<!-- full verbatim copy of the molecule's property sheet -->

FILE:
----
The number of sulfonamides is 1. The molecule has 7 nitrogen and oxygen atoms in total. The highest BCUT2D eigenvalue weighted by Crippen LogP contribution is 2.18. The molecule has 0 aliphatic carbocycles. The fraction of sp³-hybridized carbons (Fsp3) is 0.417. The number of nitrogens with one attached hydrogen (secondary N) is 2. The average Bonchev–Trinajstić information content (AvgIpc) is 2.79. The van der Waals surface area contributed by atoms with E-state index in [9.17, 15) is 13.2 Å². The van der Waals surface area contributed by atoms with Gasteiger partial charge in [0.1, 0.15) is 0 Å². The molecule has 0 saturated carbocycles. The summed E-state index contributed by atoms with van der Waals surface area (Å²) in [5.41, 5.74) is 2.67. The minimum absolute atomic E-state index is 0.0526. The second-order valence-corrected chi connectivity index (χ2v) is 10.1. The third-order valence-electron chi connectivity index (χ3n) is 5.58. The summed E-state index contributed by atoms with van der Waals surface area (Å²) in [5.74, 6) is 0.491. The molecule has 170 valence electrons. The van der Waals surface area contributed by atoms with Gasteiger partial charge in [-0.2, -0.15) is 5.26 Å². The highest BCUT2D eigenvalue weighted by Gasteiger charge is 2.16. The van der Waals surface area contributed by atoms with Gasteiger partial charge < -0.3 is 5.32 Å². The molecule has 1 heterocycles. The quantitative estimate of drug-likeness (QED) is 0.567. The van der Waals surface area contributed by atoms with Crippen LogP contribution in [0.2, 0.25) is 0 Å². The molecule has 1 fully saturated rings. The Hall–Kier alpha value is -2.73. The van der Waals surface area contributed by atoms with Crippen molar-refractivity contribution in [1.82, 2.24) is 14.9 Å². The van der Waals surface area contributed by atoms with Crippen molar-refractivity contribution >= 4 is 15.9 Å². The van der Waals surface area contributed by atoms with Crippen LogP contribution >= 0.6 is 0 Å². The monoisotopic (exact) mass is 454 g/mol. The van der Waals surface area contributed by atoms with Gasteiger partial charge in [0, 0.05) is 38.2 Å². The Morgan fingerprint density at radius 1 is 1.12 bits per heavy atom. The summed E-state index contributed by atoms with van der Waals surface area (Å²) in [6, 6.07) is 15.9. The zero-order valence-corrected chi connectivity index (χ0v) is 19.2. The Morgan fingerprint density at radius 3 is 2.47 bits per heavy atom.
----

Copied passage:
The number of sulfonamides is 1. The molecule has 7 nitrogen and oxygen atoms in total. The highest BCUT2D eigenvalue weighted by Crippen LogP contribution is 2.18. The molecule has 0 aliphatic carbocycles. The fraction of sp³-hybridized carbons (Fsp3) is 0.417. The number of nitrogens with one attached hydrogen (secondary N) is 2. The average Bonchev–Trinajstić information content (AvgIpc) is 2.79. The van der Waals surface area contributed by atoms with E-state index in [9.17, 15) is 13.2 Å². The van der Waals surface area contributed by atoms with Gasteiger partial charge in [0.1, 0.15) is 0 Å². The molecule has 0 saturated carbocycles. The summed E-state index contributed by atoms with van der Waals surface area (Å²) in [5.41, 5.74) is 2.67. The minimum absolute atomic E-state index is 0.0526. The second-order valence-corrected chi connectivity index (χ2v) is 10.1. The third-order valence-electron chi connectivity index (χ3n) is 5.58. The summed E-state index contributed by atoms with van der Waals surface area (Å²) in [5.74, 6) is 0.491. The molecule has 170 valence electrons. The van der Waals surface area contributed by atoms with Gasteiger partial charge in [-0.2, -0.15) is 5.26 Å². The highest BCUT2D eigenvalue weighted by Gasteiger charge is 2.16. The van der Waals surface area contributed by atoms with Gasteiger partial charge < -0.3 is 5.32 Å². The molecule has 1 heterocycles. The quantitative estimate of drug-likeness (QED) is 0.567. The van der Waals surface area contributed by atoms with Crippen LogP contribution in [0.2, 0.25) is 0 Å². The molecule has 1 fully saturated rings. The Hall–Kier alpha value is -2.73. The van der Waals surface area contributed by atoms with Crippen molar-refractivity contribution in [1.82, 2.24) is 14.9 Å². The van der Waals surface area contributed by atoms with Crippen molar-refractivity contribution >= 4 is 15.9 Å². The van der Waals surface area contributed by atoms with Crippen LogP contribution >= 0.6 is 0 Å². The monoisotopic (exact) mass is 454 g/mol. The van der Waals surface area contributed by atoms with Gasteiger partial charge in [0, 0.05) is 38.2 Å². The Morgan fingerprint density at radius 1 is 1.12 bits per heavy atom. The summed E-state index contributed by atoms with van der Waals surface area (Å²) in [6, 6.07) is 15.9. The zero-order valence-corrected chi connectivity index (χ0v) is 19.2. The Morgan fingerprint density at radius 3 is 2.47 bits per heavy atom.